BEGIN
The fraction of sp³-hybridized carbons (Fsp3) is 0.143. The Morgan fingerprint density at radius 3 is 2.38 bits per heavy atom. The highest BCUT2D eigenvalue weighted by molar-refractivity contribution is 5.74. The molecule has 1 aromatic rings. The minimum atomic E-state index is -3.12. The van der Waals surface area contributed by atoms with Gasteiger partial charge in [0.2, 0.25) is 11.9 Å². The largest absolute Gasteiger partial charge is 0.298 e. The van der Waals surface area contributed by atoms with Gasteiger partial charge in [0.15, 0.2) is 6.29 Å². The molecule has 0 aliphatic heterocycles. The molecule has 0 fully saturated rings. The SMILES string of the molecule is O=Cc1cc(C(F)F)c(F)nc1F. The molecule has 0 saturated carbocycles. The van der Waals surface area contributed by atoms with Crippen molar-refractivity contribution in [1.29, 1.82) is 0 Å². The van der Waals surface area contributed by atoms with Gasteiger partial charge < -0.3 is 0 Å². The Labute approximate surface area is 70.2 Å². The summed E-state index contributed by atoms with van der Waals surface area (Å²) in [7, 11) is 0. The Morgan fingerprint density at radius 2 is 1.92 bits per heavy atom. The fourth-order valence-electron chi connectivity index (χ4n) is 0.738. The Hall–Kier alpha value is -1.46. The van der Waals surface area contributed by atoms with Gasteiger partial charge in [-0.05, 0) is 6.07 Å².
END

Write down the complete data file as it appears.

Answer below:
The fraction of sp³-hybridized carbons (Fsp3) is 0.143. The Morgan fingerprint density at radius 3 is 2.38 bits per heavy atom. The highest BCUT2D eigenvalue weighted by molar-refractivity contribution is 5.74. The molecule has 1 aromatic rings. The minimum atomic E-state index is -3.12. The van der Waals surface area contributed by atoms with Gasteiger partial charge in [0.2, 0.25) is 11.9 Å². The largest absolute Gasteiger partial charge is 0.298 e. The van der Waals surface area contributed by atoms with Gasteiger partial charge in [0.15, 0.2) is 6.29 Å². The molecule has 0 aliphatic heterocycles. The molecule has 0 fully saturated rings. The SMILES string of the molecule is O=Cc1cc(C(F)F)c(F)nc1F. The molecule has 0 saturated carbocycles. The van der Waals surface area contributed by atoms with Crippen molar-refractivity contribution in [1.29, 1.82) is 0 Å². The van der Waals surface area contributed by atoms with Gasteiger partial charge < -0.3 is 0 Å². The Labute approximate surface area is 70.2 Å². The summed E-state index contributed by atoms with van der Waals surface area (Å²) in [7, 11) is 0. The Morgan fingerprint density at radius 2 is 1.92 bits per heavy atom. The fourth-order valence-electron chi connectivity index (χ4n) is 0.738. The Hall–Kier alpha value is -1.46. The van der Waals surface area contributed by atoms with Gasteiger partial charge in [-0.05, 0) is 6.07 Å².